Today’s Parola del Giorno is the noun, la gattamorta or la gatta morta (pl. le gattamorte) which means someone who plays dumb or a tease. It usually describes a person who appears shy and meek on the outside but hides a different character beneath, generally one that is sly and deceptive. It is often used in expressions such as fare la gattamorta (to play dumb) or in the negative (usually in the imperative) to mean to not play innocent (non fare la gattamorta!). See the expression used below:

Il tipico comportamento da gattamorta è quello lascivo, subdolo e sleale che una persona, apparentemente tranquilla e inoffensiva, utilizza per raggiungere i suoi scopi non sempre onesti.

The typical behavior of a tease is one who is lascivious, underhanded and disloyal who, while outwardly calm and harmless, uses this to achieves his or her ends that are not always honest.

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Don’t forget that our newest book, Il vero italiano 2: Practice Makes Perfect, is due out this week! It should be available tomorrow or Wednesday on Google Play and shortly thereafter in the iBook Store and Selz! We are almost finished!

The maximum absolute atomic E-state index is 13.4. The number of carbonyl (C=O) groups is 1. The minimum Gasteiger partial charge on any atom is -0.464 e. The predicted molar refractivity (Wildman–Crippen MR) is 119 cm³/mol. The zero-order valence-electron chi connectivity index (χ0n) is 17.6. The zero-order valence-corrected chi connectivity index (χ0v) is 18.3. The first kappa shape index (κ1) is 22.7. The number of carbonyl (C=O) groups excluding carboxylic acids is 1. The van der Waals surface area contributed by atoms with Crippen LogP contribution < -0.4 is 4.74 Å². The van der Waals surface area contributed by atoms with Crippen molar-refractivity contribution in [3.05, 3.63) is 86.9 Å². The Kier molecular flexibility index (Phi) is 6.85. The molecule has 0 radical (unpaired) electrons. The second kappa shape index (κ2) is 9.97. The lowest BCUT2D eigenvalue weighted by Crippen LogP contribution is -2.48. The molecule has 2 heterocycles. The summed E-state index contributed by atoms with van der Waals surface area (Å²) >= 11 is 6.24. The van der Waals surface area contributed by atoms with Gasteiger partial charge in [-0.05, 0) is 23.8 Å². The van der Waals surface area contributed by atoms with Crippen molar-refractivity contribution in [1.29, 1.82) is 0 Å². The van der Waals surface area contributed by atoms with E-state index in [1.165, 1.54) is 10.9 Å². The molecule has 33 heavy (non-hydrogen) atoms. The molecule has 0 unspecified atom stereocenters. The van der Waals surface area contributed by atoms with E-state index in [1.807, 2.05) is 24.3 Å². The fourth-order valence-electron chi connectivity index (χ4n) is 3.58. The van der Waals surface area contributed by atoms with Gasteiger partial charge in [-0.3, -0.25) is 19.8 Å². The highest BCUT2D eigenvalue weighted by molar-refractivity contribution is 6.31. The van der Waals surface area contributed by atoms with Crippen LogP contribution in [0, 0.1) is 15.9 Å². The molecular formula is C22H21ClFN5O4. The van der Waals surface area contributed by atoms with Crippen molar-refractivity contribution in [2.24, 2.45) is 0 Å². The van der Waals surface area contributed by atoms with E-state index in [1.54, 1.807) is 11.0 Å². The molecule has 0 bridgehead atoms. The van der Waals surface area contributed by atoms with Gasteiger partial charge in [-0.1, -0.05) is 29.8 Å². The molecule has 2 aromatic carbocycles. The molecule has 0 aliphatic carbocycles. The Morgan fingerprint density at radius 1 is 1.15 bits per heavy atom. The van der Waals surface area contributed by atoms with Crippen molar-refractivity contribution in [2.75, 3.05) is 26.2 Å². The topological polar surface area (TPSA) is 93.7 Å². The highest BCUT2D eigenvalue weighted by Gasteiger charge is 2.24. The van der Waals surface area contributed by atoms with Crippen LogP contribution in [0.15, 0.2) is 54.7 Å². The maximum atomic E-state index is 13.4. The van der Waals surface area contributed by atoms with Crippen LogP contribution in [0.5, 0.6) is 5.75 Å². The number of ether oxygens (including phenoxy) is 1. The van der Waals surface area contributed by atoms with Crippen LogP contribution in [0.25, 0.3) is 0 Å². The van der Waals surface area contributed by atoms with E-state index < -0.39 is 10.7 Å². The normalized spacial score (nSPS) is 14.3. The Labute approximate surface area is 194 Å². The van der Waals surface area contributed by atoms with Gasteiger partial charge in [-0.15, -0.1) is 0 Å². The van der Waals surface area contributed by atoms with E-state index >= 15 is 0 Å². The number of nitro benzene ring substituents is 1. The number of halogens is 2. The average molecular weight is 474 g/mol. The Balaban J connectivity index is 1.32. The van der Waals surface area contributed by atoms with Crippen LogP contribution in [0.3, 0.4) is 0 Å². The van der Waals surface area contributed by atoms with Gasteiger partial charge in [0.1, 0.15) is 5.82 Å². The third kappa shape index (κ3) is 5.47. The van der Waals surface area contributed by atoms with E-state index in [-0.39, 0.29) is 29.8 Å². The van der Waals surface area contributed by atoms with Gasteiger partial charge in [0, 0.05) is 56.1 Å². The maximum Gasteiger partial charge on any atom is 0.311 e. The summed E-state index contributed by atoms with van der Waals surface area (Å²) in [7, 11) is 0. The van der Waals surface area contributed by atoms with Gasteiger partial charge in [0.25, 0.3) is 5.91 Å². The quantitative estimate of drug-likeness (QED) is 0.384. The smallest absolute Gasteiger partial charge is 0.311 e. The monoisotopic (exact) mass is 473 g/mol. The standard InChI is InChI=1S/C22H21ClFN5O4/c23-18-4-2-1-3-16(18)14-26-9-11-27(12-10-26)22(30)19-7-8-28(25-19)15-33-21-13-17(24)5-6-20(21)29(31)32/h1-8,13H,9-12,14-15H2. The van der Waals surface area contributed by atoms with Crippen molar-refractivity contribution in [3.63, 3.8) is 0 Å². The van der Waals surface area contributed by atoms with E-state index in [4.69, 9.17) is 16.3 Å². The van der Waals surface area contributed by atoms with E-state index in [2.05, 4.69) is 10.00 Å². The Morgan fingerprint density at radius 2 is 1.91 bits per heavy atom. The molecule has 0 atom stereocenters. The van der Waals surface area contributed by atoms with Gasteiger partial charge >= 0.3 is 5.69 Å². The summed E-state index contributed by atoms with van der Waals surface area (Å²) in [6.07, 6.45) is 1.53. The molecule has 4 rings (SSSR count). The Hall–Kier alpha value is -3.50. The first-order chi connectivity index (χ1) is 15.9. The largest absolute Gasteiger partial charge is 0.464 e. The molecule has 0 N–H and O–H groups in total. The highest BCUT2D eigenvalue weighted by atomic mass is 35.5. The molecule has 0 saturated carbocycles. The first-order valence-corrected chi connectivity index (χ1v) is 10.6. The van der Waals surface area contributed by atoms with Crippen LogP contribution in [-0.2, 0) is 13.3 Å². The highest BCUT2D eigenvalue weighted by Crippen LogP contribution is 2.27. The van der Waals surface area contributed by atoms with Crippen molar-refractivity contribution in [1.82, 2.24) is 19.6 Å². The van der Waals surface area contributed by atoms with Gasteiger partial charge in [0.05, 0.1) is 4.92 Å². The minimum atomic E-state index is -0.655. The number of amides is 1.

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spadroneggiare

Today’s Parola del Giorno is the verb, spadroneggiare, which means to boss around. See the verb used below in its context:

Ti hanno insegnato l’educazione? Quando sei a casa d’altri, non puoi fare quello che vuoi e spadroneggiare. Devi chiedere il permesso.

Didn’t they teach you manners? When you are in other people’s homes, you can’t do what you want and boss them around. You have to ask for permission.

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uggioso

Today’s Parola del Giorno is the adjective, uggioso, which means dreary or dull. It is used to describe the weather, the sky, or even the day. See the adjective used below in its context:

Oggi non ho davvero voglia di uscire: la giornata è uggiosa e con questa pioggia autunnale l’unica cosa da fare è starmene a casa al caldo.

I don’t really feel like going out today: it is a dreary day, and with this autumn rain the only thing worth doing is staying in by the heat.

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Don’t forget that our next book, Il vero italiano 2: Practice Makes Perfect, is due out on December 15th. You can pre-order it in Google Play/Google Books for a discount. On the 15th of December, the ebook will be $4.99. The paperback version (first available on Lulu.com) will be between $6.99-7.99 depending on the final page count!